The demonetisation of ₹500 and ₹1000 has impacted so much that, the middle-class and traders community is still finding it difficult to recover from the losses and soon it could also impact farmers who depend on pulses.

 

While the people who are financially well off may never stop praising the Central government's decision of surgical strike on the big currency notes claiming that it to be an excellent move against black money hoarders.  

 

The poor and middle-class are left speechless due to the shock that was given in the name of 'larger interest of the nation'.

 

Vani a wholesale chilli and garlic seller at City Market says, her eyes have gone dry thinking about mounting debts. "I use to make a daily collection of ₹2,000. This amount was managed to give wages to workers and pay interest to money lenders. But today my collection is only ₹60. The decision of banning the note has hit the middle class and poor section," said Vani.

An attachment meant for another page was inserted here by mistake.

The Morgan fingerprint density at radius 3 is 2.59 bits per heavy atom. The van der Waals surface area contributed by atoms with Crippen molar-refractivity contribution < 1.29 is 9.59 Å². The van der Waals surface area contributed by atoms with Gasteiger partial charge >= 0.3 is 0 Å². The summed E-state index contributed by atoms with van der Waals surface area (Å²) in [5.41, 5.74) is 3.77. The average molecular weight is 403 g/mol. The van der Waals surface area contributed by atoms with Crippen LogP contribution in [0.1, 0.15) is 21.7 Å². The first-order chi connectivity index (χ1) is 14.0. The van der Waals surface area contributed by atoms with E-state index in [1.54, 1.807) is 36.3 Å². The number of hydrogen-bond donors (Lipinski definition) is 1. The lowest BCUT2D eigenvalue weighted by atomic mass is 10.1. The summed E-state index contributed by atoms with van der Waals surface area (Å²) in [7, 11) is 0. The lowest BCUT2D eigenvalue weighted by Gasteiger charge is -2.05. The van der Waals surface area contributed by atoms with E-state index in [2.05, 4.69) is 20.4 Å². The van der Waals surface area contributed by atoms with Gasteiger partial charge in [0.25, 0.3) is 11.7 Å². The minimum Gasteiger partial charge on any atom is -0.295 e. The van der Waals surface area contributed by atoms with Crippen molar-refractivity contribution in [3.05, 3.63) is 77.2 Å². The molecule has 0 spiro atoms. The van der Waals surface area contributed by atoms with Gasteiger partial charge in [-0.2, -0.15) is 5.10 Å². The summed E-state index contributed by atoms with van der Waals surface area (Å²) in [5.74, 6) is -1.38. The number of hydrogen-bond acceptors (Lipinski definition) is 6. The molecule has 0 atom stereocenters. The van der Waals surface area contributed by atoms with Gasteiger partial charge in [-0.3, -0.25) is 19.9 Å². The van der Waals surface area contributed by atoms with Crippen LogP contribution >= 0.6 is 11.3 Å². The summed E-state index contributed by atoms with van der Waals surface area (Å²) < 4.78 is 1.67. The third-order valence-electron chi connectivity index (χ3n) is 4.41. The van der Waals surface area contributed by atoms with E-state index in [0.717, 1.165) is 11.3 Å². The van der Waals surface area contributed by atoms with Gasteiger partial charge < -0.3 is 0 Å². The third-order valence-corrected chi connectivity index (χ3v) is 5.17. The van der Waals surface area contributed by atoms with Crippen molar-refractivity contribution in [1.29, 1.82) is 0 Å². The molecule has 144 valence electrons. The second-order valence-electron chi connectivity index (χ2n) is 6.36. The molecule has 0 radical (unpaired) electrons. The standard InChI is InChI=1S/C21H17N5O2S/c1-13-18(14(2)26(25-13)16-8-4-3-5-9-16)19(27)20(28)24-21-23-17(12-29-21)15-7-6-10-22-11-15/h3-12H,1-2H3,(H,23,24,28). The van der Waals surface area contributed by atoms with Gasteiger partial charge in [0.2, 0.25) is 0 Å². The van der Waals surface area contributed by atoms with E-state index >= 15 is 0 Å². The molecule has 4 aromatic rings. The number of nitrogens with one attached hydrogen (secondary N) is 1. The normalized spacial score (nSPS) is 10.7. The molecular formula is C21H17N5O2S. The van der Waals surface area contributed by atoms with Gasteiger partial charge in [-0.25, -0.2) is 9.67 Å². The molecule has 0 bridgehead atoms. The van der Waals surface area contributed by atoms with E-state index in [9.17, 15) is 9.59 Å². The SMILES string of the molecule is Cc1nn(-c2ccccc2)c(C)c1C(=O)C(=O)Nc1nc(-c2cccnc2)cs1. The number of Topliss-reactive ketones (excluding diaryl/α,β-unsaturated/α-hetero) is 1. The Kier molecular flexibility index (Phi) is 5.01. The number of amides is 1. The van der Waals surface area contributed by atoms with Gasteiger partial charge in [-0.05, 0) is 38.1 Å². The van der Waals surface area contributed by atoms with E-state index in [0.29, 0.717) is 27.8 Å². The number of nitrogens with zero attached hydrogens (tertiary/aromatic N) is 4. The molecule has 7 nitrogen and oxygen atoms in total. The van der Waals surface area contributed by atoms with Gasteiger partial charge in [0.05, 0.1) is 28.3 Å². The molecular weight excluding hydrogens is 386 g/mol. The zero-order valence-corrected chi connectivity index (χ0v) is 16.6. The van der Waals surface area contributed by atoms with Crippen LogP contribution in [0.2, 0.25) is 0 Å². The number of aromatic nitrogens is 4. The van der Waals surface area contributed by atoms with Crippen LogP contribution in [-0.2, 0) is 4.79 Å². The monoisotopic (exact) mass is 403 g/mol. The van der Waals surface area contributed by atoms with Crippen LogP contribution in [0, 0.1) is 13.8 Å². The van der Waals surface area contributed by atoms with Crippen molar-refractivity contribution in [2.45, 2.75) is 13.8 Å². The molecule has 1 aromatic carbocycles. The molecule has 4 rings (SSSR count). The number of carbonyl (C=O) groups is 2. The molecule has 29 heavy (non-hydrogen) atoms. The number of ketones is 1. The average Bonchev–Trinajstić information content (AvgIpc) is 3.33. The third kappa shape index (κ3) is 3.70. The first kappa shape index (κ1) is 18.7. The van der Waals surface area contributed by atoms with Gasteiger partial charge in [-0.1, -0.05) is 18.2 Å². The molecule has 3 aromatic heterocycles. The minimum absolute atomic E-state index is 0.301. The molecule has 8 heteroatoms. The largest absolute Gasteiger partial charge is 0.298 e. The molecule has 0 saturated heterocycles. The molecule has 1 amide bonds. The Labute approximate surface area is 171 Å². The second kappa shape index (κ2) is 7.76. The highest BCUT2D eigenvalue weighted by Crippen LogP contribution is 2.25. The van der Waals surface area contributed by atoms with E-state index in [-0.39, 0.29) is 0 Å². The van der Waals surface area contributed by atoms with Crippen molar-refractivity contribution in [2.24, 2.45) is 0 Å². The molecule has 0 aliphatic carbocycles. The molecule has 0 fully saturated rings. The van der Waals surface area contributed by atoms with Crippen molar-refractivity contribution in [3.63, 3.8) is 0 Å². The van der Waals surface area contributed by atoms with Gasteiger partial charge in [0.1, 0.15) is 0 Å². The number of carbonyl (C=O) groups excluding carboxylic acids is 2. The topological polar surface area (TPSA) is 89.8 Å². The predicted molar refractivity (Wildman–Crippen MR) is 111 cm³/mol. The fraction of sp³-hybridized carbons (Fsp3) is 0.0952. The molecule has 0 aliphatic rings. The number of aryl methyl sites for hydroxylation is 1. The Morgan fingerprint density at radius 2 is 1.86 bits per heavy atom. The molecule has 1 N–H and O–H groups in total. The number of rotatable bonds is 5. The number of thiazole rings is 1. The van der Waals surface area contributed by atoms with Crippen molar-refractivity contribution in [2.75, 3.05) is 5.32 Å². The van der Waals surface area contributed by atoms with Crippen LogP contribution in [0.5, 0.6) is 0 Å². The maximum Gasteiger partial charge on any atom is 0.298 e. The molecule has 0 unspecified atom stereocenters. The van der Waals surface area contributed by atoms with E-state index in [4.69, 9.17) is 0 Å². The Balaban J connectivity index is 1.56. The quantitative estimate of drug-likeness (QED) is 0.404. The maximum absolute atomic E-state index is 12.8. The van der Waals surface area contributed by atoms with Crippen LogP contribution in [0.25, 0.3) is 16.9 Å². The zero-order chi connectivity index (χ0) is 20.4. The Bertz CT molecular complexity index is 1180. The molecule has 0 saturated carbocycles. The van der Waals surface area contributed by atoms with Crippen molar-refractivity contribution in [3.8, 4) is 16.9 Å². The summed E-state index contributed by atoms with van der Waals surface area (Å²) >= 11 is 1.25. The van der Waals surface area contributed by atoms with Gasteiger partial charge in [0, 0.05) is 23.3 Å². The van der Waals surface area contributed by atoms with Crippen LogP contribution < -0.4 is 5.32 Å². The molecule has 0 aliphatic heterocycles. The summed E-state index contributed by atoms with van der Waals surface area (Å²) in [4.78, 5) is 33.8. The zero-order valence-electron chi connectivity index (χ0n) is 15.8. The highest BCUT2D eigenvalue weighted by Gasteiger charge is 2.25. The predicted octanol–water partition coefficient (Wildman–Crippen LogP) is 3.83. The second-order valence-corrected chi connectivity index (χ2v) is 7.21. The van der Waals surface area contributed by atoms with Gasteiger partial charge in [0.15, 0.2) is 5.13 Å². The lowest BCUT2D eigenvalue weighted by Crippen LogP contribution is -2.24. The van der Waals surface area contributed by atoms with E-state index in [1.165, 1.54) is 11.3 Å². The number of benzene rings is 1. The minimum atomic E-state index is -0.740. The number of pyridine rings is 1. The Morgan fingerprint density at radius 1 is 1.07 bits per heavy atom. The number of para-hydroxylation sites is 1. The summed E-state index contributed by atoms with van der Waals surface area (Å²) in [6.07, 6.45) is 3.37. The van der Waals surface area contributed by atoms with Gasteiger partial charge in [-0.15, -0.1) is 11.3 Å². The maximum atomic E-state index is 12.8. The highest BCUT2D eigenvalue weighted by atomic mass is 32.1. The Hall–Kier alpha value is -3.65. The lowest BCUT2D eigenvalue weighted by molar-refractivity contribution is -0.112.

Sanaullah Vegetable Merchant Association at Kalasipalaya says, tonnes of vegetables are rotting as there are no takers. 

 

"People have no money. The cash withdrawal limit from the bank is only ₹2000, and many customers have to wait for long at ATM's to withdraw. As a result, the wholesale dealers are selling vegetables for dead cheap,"

 

Will pulses price crash?

 

Apart from vegetables, pulses like Tur dhall that is expected to arrive in lakh tonnes by the second week of December will also witness crash in prices. 

 

Vice President of Pulses Merchants Association and member at FKCCI, Bharath Shah in his observation says, the situation will turn from bad to worst as there is absolutely no cash with the consumers. From ₹80 per kilo, it is now ₹60, and it will further come down to ₹40. The government needs to give a supporting price to save farmers of North Karnataka where a huge quantity of Tur dhall is produced.

 

According to our analysis, the small time businessman and poor trading community will further suffer. People are scared to spend as there is no cash available in hand. The credit are increasing and paying farmers and labourers their salary has become difficult," said Shah.

 

Shah predicted that if the same situation persists for another month, the 40% of the business that people are seeing right now will also disappear.